John Keats (1795-1821).
Portrait by Charles Armitage Brown, 1819
* * * * *
John Keats was born in London on 31st October, 1795, the eldest of five children, one of whom died in infancy. The first few years of his life are obscure but it is known that at the time of his parents’ marriage his father was working at the Swan and Hoop, Moorgate – an inn and stables owned by Keats’ maternal grandfather.
In 1797, when his brother George was born, the family were living to the north of the City Road, and were still there in 1799 at the time of the birth of a third son, Tom. By 1803 Keats’ father had become manager of the inn, and the family, now including a daughter, Fanny, was living in Moorgate. In the same year Keats and George were sent as boarders to Clarke’s School, Enfield.
Keats’ father died in 1804 following a fall from a horse, and his mother in 1810 of consumption. A few months after his mother’s death the fourteen-year-old Keats began a five-year apprenticeship as a surgeon-apothecary in Edmonton, taking meals with his employer’s family and sleeping in an attic room over the surgery. His younger brother, George, became a clerk in the office of the man appointed as the children’s guardian. Tom, who was only ten, stayed on at school in Enfield for the time being, and Fanny was cared for in Edmonton by her grandmother. George, perhaps finding himself the loneliest of the four, seems to have lodged with his guardian in the City.
The ending of Keats’ apprenticeship coincided with the passing of an Act intended to ‘prevent any Person or Persons from practicing as an Apothecary without being properly qualified as such’, and in order to be able to apply for membership of the Royal College of Surgeons Keats undertook further studies at Guy’s Hospital. In the summer of 1816, at the age of twenty, he passed his Apothecary examinations, but by this time his attempts to combine a career as a doctor with his ambition to make his name as a poet were coming to an end.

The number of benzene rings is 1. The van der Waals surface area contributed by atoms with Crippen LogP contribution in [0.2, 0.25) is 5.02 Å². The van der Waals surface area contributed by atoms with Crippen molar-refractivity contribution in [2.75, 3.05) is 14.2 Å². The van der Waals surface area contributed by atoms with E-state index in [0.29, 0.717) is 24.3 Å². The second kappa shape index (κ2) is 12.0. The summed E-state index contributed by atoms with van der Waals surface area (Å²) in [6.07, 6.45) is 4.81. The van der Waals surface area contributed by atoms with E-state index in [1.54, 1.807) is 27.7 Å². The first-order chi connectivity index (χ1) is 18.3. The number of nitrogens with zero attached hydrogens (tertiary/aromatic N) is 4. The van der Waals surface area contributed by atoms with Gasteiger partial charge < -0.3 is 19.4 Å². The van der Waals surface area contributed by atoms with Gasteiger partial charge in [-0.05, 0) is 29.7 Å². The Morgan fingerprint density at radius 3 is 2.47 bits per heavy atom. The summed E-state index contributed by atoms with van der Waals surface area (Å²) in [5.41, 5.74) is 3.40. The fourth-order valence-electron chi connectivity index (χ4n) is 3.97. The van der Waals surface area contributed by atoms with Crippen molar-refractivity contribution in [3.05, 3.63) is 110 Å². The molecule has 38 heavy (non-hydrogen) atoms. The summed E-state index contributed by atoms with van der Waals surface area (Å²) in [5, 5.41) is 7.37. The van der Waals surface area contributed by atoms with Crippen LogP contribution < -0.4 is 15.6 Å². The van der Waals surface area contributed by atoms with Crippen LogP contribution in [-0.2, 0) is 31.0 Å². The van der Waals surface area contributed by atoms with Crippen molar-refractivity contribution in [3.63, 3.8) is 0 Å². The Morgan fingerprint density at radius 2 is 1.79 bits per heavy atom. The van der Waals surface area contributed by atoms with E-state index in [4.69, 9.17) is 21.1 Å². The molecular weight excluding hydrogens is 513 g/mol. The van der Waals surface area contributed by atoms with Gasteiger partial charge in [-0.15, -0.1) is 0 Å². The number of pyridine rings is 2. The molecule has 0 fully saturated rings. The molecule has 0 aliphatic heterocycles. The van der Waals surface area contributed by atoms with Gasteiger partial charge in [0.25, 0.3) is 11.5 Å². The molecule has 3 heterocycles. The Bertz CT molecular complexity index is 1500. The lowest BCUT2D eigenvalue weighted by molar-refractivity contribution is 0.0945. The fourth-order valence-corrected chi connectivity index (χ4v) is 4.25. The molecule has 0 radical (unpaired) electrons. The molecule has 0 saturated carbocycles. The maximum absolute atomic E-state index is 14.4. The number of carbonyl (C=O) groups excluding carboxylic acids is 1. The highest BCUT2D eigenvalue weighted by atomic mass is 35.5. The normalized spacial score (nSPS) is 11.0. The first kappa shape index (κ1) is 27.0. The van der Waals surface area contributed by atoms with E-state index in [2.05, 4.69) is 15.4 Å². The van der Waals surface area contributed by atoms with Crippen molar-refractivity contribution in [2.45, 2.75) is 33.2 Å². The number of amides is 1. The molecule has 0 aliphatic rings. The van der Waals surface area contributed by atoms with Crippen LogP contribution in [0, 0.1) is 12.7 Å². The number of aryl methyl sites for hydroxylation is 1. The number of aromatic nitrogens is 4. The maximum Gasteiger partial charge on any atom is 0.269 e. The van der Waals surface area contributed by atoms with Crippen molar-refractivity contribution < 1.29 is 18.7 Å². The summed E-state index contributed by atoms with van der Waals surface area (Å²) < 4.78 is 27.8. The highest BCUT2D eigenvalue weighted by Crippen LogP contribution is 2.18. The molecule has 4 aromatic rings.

His first collection of verse, Poems, was published in 1817 and was followed in 1818 by Endymion. In July 1920 he published his third and last volume, including many works for which he is now famous: ‘The Eve of St Agnes’, ‘Ode to a Nightingale’, ‘Ode on a Grecian Urn’, ‘La Belle Dame Sans Merci’, ‘Lamia’ and ‘To Autumn’.
By the Spring of 1820 Keats was suffering from consumption; the same disease which had killed his mother and his younger brother Tom, whom he had nursed through his final illness. On the advice of his doctors Keats left England in September, intending to spend the winter in Italy with his friend Joseph Severn. He no longer had any money of his own and was dependent on the support of his friends. He wrote no more poetry and died in a tiny apartment above the Spanish Steps in Rome on the 23 February, 1821. He was twenty-five years old.
Keats never gave up the idea that he might one day return to medicine. He kept his textbooks and advised his friends about their health, and at times his recurring financial difficulties led him to consider becoming a surgeon on a ship. Throughout his life he referred frequently to his wish ‘of doing the world some good’ and in much of his writing he combines his acceptance that suffering cannot be avoided with the proposal of an ideal role for the poet as creator/physician.
His reputation in some quarters as the epitome of the fragile and sickly Romantic poet is misleading: he was described by his headmaster at Clarke’s School as having ‘a highly pugnacious spirit’ and a fellow-pupil thought it likely that he would end up serving in ‘some military capacity’. Until the onset of his illness he was a person of tremendous energy, and although his great zest for living was overshadowed at times by moods of bitterness and mistrust this did not prevent him from making many close friends. His correspondence with them, and with his brother George, from whom he was separated after the latter’s emigration to America, provided a valuable means of exploring ideas about writing and many of the letters themselves include poems and vivid images which later became incorporated in his work.
Text © Angela Williams, 2010